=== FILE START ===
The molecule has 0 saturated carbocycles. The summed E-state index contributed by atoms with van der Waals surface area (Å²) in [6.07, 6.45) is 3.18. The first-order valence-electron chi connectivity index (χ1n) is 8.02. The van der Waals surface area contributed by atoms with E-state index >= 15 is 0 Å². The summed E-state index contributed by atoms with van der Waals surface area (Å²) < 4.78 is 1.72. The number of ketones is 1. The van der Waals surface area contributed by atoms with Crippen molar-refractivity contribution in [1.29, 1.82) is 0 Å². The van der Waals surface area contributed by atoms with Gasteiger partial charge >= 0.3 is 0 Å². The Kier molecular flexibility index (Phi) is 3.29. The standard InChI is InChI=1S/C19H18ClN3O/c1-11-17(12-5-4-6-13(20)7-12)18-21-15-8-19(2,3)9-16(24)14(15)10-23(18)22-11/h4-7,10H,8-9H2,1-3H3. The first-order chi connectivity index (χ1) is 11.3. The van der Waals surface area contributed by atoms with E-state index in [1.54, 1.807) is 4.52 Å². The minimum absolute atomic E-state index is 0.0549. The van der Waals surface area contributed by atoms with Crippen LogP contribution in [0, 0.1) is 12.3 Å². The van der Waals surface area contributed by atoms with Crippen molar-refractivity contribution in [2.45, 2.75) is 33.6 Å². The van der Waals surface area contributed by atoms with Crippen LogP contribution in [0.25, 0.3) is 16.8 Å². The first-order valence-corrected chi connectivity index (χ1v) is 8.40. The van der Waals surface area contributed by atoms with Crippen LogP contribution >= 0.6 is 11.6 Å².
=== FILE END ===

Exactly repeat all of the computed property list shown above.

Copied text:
The molecule has 0 saturated carbocycles. The summed E-state index contributed by atoms with van der Waals surface area (Å²) in [6.07, 6.45) is 3.18. The first-order valence-electron chi connectivity index (χ1n) is 8.02. The van der Waals surface area contributed by atoms with E-state index >= 15 is 0 Å². The summed E-state index contributed by atoms with van der Waals surface area (Å²) < 4.78 is 1.72. The number of ketones is 1. The van der Waals surface area contributed by atoms with Crippen molar-refractivity contribution in [1.29, 1.82) is 0 Å². The van der Waals surface area contributed by atoms with Gasteiger partial charge >= 0.3 is 0 Å². The Kier molecular flexibility index (Phi) is 3.29. The standard InChI is InChI=1S/C19H18ClN3O/c1-11-17(12-5-4-6-13(20)7-12)18-21-15-8-19(2,3)9-16(24)14(15)10-23(18)22-11/h4-7,10H,8-9H2,1-3H3. The first-order chi connectivity index (χ1) is 11.3. The van der Waals surface area contributed by atoms with E-state index in [1.54, 1.807) is 4.52 Å². The minimum absolute atomic E-state index is 0.0549. The van der Waals surface area contributed by atoms with Crippen LogP contribution in [0, 0.1) is 12.3 Å². The van der Waals surface area contributed by atoms with Crippen molar-refractivity contribution in [2.45, 2.75) is 33.6 Å². The van der Waals surface area contributed by atoms with Crippen LogP contribution in [0.25, 0.3) is 16.8 Å². The first-order valence-corrected chi connectivity index (χ1v) is 8.40. The van der Waals surface area contributed by atoms with Crippen LogP contribution >= 0.6 is 11.6 Å².